The Hosting Service With the Mostest

There's a lot about podcast workflow that I've just internalized and don't really think about anymore. Once you solve certain problems, they just kind of stay solved. But something I always keep on thinking about is how the final audio files are served out to the listeners. This last leg of the journey is an important part of the listener's experience, and it's important to keep evaluating how well it's working.

You have a lot of options when you're looking to host your podcast, and I want to take this opportunity to offer a quick survey of the ones I've tried over the years. I'll tell you what I wish people had told me, and if you're the kind of person who would one day try to do this... hopefully it saves you some time and money.

A point of clarification before we get going: When I say "hosting", I'm talking about finding a place online where you can store your audio files, and people can download them. Website hosting is a different problem that, honestly, is a little bit easier to solve.

Shared Hosting

Web hosting services like Dreamhost offer hosting plans for websites, along with one-click installation for applications like Wordpress, which will create your website and podcast RSS feed for you with the right plugins. These are great for people who are just getting started out because they're inexpensive... Usually about $10 per month. You can add or remove files with simple FTP software, and things are generally pretty reliable... if not slow. Since your files are only hosted in a single place, behind a single connection, your users will likely be frustrated at how long it takes to download your show.

They also offer "unlimited" storage for your files, and "unlimited" bandwidth to serve them. Why the scare quotes? Because "unlimited" is almost never without limit. These services are "shared hosting" which means your web server is shared among several other users. If you start serving out gigabytes or terabytes of audio, the hosting company will likely throttle or cap you because that's considered "unusual use".

That's something you need to think about when you're making this choice early on: are you picking the option that will grow with you? I know I sure didn't. Even moderate success will cause this to happen, and the low cost is not worth the stress of this happening.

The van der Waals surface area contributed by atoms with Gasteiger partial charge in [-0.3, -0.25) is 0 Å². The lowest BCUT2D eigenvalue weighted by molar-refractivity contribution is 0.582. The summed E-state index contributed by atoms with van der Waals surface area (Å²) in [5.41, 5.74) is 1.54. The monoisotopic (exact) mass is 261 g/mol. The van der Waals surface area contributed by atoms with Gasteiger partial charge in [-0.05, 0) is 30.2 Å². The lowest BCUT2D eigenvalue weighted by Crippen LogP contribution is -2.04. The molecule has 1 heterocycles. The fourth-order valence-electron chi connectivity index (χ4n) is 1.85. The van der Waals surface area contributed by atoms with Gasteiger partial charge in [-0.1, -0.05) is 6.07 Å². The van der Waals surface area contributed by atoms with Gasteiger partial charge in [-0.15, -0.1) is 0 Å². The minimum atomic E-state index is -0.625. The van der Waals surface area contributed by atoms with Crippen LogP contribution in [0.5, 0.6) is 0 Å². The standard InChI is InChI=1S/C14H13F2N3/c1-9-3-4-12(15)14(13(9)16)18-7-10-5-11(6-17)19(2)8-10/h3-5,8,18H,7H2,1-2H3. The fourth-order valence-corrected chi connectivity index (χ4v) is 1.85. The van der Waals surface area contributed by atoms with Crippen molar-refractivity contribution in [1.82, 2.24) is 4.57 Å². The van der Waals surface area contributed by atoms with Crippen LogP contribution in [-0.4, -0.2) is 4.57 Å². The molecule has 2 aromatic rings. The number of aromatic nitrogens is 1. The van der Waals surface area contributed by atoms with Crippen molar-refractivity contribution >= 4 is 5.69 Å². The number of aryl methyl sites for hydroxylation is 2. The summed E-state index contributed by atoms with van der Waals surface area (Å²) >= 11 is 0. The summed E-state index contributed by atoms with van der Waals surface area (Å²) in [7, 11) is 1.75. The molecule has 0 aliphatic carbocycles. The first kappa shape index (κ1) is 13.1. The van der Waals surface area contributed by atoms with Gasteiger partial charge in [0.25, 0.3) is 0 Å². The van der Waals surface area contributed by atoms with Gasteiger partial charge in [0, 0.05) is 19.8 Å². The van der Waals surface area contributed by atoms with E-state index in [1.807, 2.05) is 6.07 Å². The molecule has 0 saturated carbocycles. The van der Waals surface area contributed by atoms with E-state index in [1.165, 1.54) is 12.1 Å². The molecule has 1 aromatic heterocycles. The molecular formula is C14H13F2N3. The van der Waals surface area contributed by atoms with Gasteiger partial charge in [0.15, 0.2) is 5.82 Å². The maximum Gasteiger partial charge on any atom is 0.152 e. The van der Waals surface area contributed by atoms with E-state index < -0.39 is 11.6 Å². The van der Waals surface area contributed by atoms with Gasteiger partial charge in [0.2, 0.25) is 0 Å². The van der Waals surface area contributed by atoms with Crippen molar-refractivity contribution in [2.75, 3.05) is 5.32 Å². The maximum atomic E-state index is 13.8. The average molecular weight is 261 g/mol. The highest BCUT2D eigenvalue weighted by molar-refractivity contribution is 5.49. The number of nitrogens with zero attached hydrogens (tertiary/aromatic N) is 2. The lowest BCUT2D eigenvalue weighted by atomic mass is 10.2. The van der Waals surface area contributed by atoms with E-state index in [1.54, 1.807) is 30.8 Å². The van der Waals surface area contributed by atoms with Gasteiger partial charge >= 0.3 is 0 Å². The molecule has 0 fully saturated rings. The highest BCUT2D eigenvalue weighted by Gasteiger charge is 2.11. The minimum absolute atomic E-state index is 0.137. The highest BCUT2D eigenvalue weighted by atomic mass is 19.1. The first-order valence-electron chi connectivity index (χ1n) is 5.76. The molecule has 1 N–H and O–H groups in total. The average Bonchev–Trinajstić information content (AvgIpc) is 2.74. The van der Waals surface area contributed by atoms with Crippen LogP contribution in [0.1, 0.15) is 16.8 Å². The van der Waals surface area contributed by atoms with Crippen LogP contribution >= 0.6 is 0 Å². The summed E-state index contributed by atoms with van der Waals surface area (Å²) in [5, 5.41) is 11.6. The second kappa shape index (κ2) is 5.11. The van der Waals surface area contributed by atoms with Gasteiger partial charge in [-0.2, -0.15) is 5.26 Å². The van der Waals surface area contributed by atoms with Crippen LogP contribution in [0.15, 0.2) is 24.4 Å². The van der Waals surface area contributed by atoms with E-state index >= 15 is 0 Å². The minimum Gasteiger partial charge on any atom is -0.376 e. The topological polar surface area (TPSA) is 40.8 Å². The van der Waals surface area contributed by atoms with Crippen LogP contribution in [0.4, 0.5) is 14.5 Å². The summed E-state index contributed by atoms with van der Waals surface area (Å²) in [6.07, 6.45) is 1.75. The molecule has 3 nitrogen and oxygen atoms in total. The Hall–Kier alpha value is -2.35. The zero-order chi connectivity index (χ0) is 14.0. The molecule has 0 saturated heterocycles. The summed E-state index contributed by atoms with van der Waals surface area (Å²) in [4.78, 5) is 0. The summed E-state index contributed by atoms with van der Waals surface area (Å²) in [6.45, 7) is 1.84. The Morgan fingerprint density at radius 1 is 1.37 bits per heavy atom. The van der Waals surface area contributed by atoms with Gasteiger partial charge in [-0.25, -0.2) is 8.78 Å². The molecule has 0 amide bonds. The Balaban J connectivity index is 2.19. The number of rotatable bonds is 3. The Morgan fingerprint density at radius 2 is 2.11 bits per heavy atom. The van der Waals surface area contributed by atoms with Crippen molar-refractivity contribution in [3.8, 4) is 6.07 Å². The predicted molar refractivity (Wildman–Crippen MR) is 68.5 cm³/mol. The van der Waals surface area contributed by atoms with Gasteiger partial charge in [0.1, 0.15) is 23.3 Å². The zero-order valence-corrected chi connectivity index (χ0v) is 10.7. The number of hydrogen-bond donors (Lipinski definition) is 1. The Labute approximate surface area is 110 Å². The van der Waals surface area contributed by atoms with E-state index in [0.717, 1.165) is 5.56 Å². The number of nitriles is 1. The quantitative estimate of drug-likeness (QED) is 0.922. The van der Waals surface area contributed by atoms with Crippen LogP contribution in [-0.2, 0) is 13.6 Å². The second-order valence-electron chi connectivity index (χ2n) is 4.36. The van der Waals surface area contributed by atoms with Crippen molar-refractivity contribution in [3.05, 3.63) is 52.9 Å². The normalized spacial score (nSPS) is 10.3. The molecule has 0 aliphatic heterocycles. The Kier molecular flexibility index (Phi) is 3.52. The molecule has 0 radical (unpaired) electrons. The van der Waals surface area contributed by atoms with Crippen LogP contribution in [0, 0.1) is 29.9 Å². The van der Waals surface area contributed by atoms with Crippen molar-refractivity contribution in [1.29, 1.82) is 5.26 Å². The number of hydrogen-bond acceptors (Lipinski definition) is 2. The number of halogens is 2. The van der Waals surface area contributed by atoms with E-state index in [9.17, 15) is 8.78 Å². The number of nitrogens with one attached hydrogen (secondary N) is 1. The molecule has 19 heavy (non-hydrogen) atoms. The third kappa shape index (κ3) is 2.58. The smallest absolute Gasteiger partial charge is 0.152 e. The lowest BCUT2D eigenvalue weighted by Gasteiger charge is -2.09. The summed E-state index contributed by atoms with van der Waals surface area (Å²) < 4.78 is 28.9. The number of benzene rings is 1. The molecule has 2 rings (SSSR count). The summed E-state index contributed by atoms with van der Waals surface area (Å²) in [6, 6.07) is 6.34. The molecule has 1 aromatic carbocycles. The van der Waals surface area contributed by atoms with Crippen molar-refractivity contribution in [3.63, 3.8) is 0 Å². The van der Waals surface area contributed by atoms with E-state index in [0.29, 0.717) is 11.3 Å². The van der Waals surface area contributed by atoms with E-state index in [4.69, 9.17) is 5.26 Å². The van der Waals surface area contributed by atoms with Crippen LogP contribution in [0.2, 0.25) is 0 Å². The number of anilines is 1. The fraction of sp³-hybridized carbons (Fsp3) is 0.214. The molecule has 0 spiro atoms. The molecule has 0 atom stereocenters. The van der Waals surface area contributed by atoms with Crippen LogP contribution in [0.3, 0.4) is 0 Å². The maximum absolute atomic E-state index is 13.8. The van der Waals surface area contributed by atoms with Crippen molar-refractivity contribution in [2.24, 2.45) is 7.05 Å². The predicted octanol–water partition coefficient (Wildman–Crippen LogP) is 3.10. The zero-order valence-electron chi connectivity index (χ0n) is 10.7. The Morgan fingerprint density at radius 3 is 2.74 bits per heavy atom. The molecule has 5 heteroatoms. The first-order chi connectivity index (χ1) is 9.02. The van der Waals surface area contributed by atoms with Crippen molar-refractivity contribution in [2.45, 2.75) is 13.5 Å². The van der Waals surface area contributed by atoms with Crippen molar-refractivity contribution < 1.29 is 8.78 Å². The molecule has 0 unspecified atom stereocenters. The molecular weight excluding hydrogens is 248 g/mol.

Square Space

This isn't an ad. I know that every podcast ever advertises for Square Space. I know that's how I found out about them, and I like their service so much that I use it to host the web site.

Square Space gives you the option, when you're creating a blog entry, to add an audio block and either upload a file directly to Square Space itself, or point to an external file that is called up by your website's embedded audio player.

I'd feel more comfortable recommending this method than I would telling you to use shared hosting. I did this for a little while until analytics became really important. The uploader can be a little finicky, so be prepared for some false starts... but otherwise it's reliable. Download speeds tend not to be an issue because Square Space is built on a really powerful back end.

Analytics can be tough to implement. There's some voodoo you can do with Podtrac in order to capture your download numbers, but it's not as reliable as I'd like. If Square Space added enclosure download tracking to their service, it would be a tremendous help.

Here's a note on direct downloads: Not everyone wants to subscribe to a show through a podcasting application. There's a good portion of the audience that wants to download the files directly. Square Space recently added the option to add a "Download" button to any audio block. Make sure you turn this option on. Prior to this addition, you had to use a really janky javascript code injection hack.

Amazon S3

Amazon Web Services (AWS) might as well be the backbone of the internet. They offer cloud back-end stuff that's scalable and easy to get started with. Their web file manager is good enough, and it automatically gives you access to a Content Delivery Network (or "CDN"). This means your file is duplicated to a bunch of servers all around the world, and whenever someone tries to download it, it's served up from the nearest location. This means service is generally fast and reliable.

You can get analytics on this more easily by using Podtrac or Blubrry by prepending their tracking URL onto your file anywhere it shows up on your site.

The thing that will likely lure you into the Amazon ecosystem is the pricing. They lead in all of their marketing with "You only pay for what you use". This looks really attractive when you're small because you won't have to pay very much until you get big. But if you get big... oh boy, you'll pay. Let me walk you through an example.

Part 1 of our Morrowind WOFF! episode was 127.7 megabytes. It was downloaded 4461 times in its first 30 days of release, accounting for 570 gigabytes of bandwidth. At the $0.09/GB that Amazon charges, that single episode would have cost us $51.27 to serve out.

But that's just one episode.

Extrapolate that to a whole show's worth of episodes downloaded in a month, and we're looking at upwards of $375 per month just to host the audio for WOFF!. Then consider that we run a whole network of shows (arguably, none of them are as long as WOFF!, and only one is as popular), and the costs get out of control. It could easily take up half of our Patreon earnings, which is an inefficient use of those funds.

A big part of podcast success is growing your download numbers. Doubling them is always something you have in the back of your mind. When you're hosted entirely on AWS, that aspiration is always coupled with anxiety about doubling your hosting costs.

There are ways to get the upsides of AWS and CDNs, but with lower, more predictable costs.